New regulation requires Internet broadcasting platforms in Turkey to secure permission from MİT, police

A new regulation will oblige Internet broadcasting platforms such as Netflix to secure permission to operate from Turkey’s National Intelligence Organization (MİT) and the local police department, the Cumhuriyet daily reported on Monday.

In February a bill empowering Turkey’s Radio and Television Supreme Council (RTÜK) with control of Internet broadcasting was passed in parliament and signed by President Recep Tayyip Erdoğan.

Since then RTÜK and Turkey’s Telecommunications Authority (BTK) have been working on regulations for the Internet monitoring law, reportedly preparing a 24-article draft.

The bylaw which will allow for Turkey’s state-run broadcasting watchdog to censor all internet broadcasting platforms has been approved, left-wing Evrensel daily reported.

The Turkish state agency for monitoring, regulating, and sanctioning radio and television broadcasts (RTÜK) met on Tuesday to discuss the bylaw regarding radio and TV programs aired online, Evrensel said. The bylaw, which will also require that TV stations receive a permit from RTÜK to begin broadcasting online, was approved by a majority rule following a four-hour meeting, Evrensel said.

Under the leadership of the ruling Justice and Development Party (AKP), RTÜK took a strict approach with TV stations, slapping channels with large fines for what they say is “offending societal values.’” Consequently, many Turkish television producers now opted to share their work online, which is now set to be under the aggressive watchdog’s mandate.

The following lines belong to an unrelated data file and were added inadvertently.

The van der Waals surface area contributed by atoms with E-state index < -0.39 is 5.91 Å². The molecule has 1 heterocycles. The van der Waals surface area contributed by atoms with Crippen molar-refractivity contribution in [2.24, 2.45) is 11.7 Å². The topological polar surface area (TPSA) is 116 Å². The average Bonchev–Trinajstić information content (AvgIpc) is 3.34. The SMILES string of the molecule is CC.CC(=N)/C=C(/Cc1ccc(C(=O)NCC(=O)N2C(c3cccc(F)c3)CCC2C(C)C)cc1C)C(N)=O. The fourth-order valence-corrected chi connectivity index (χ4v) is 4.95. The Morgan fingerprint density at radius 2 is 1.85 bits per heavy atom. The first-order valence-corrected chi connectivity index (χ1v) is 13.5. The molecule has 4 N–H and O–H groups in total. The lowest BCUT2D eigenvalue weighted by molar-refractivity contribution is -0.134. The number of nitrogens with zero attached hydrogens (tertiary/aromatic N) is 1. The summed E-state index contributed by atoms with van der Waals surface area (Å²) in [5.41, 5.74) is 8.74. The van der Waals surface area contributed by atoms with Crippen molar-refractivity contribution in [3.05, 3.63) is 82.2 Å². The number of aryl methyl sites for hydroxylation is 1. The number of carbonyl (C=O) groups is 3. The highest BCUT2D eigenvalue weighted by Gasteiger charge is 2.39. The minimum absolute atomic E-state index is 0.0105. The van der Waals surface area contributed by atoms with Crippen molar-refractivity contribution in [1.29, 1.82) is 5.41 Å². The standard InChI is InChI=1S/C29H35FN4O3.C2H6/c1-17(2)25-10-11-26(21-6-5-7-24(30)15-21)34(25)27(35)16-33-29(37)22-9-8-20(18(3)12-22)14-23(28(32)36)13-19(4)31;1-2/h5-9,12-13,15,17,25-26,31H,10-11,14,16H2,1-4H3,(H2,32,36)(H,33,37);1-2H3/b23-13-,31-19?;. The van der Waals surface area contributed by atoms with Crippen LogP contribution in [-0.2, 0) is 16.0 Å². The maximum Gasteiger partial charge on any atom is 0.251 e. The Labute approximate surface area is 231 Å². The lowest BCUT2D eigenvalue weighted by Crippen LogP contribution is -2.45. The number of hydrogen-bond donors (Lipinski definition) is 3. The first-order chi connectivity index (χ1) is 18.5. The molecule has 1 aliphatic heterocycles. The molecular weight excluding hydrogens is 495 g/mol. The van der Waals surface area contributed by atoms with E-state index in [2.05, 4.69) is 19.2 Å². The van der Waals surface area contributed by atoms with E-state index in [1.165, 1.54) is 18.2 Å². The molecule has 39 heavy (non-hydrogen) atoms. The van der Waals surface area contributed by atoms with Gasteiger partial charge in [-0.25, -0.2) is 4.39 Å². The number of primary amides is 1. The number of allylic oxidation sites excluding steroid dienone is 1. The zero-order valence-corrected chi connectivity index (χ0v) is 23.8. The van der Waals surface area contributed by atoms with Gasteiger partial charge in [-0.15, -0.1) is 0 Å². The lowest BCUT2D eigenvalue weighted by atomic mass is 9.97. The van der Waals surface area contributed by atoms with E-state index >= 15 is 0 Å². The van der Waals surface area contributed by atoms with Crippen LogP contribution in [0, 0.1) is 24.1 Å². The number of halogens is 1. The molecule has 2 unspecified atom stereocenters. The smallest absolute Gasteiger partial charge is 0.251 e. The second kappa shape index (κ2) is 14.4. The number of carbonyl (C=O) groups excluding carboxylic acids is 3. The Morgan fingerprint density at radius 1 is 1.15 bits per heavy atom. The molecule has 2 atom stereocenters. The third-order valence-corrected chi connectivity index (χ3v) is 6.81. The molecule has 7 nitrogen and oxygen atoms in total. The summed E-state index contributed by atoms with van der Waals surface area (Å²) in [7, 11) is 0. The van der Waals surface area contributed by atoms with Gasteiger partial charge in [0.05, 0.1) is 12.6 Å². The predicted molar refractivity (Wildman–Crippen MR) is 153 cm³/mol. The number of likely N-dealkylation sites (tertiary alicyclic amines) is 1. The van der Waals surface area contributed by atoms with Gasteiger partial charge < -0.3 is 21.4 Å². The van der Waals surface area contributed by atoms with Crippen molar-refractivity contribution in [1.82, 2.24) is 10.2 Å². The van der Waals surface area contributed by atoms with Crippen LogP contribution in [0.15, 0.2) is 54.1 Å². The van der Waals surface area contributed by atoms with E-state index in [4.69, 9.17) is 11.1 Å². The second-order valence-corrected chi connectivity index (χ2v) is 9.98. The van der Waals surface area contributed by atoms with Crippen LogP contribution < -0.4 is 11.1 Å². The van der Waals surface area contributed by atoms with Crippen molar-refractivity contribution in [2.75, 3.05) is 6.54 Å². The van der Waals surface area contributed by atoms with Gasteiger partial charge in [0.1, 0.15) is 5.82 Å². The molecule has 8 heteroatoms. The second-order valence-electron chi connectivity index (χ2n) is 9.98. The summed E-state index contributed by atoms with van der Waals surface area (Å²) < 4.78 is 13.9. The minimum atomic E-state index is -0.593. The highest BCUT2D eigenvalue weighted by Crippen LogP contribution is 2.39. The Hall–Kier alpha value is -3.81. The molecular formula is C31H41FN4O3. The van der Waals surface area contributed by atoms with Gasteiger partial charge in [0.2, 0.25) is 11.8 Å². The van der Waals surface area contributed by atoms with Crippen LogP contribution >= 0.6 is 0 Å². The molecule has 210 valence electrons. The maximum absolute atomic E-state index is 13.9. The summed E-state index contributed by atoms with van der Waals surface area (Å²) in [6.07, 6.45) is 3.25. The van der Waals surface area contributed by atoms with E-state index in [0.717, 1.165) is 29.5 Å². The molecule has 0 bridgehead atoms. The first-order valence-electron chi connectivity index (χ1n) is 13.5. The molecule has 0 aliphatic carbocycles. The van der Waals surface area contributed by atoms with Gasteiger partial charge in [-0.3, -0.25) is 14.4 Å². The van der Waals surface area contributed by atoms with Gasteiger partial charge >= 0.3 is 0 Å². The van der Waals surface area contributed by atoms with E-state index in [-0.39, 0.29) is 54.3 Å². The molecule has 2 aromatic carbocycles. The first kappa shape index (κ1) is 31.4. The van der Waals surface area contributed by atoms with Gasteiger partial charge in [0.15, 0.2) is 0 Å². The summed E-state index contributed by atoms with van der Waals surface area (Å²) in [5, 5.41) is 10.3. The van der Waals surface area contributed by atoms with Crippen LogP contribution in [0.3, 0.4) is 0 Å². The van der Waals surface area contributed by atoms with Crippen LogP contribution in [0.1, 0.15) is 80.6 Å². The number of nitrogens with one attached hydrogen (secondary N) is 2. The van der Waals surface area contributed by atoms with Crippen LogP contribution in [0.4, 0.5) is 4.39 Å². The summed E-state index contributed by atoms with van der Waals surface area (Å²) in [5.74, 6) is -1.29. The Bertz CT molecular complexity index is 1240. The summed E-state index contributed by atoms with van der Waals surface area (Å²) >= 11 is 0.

Opposition deputy and RTÜK board member İlhan Taşcı spoke against the new bylaw, saying, “What is the aim of this? If this bylaw comes into effect then everything, including who watches what for how long will be on the record. This data is regarding people’s private lives. It may start with your name and surname and continue with your address before going all the way into visual and audio monitoring.’’

Turkish authorities have in the past blocked access to Twitter, Facebook, and YouTube, citing national security concerns. Wikipedia has been banned in Turkey for over a year, due to what officials call a “coordinated smear campaign’’ against the country.

According to Cumhuriyet daily, permission must be obtained from MİT and the police to conduct Internet broadcasting including delivering radio and TV broadcasts.

For particular broadcasts or programs, the regulations do not stipulate a fine but instead allow Penal Courts of Peace to prohibit Internet access to them.

While RTÜK will have the power to directly silence certain broadcasts, the presidency’s broadcast ban authority will also cover Internet platforms.

The fate of Periscope and YouTube live broadcasts, mostly conducted by deputies during parliamentary meetings, remains ambiguous, Cumhuriyet said, adding that Netflix and its Turkish equivalents BluTV and PuhuTV will need to secure permission from RTÜK, MİT and the police.

RTÜK and BTK will reportedly have a meeting on Monday to discuss the draft and then, after completion, submit it to the presidency for publication in the Official Gazette.

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